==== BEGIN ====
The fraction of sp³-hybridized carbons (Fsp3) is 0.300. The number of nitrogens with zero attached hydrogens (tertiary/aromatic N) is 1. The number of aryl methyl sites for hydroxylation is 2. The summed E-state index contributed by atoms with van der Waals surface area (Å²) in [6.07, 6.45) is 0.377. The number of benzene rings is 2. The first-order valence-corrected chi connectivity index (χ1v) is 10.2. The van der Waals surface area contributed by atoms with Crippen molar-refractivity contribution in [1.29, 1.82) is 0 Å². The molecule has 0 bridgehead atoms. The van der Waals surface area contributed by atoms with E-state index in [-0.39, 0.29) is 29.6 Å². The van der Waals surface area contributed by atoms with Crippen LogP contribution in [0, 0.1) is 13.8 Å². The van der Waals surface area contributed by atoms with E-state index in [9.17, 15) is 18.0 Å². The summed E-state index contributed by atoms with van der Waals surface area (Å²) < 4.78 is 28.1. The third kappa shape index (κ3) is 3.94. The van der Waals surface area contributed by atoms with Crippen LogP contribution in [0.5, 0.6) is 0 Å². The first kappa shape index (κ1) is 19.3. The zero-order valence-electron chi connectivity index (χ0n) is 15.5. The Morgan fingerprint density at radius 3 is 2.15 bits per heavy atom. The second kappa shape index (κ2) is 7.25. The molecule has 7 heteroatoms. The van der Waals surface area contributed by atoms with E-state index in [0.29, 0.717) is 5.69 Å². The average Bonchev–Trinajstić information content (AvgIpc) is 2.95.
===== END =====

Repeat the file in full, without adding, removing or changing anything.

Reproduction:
The fraction of sp³-hybridized carbons (Fsp3) is 0.300. The number of nitrogens with zero attached hydrogens (tertiary/aromatic N) is 1. The number of aryl methyl sites for hydroxylation is 2. The summed E-state index contributed by atoms with van der Waals surface area (Å²) in [6.07, 6.45) is 0.377. The number of benzene rings is 2. The first-order valence-corrected chi connectivity index (χ1v) is 10.2. The van der Waals surface area contributed by atoms with Crippen molar-refractivity contribution in [1.29, 1.82) is 0 Å². The molecule has 0 bridgehead atoms. The van der Waals surface area contributed by atoms with E-state index in [-0.39, 0.29) is 29.6 Å². The van der Waals surface area contributed by atoms with Crippen LogP contribution in [0, 0.1) is 13.8 Å². The van der Waals surface area contributed by atoms with E-state index in [9.17, 15) is 18.0 Å². The summed E-state index contributed by atoms with van der Waals surface area (Å²) < 4.78 is 28.1. The third kappa shape index (κ3) is 3.94. The van der Waals surface area contributed by atoms with Crippen LogP contribution in [0.5, 0.6) is 0 Å². The first kappa shape index (κ1) is 19.3. The zero-order valence-electron chi connectivity index (χ0n) is 15.5. The Morgan fingerprint density at radius 3 is 2.15 bits per heavy atom. The second kappa shape index (κ2) is 7.25. The molecule has 7 heteroatoms. The van der Waals surface area contributed by atoms with E-state index in [0.29, 0.717) is 5.69 Å². The average Bonchev–Trinajstić information content (AvgIpc) is 2.95.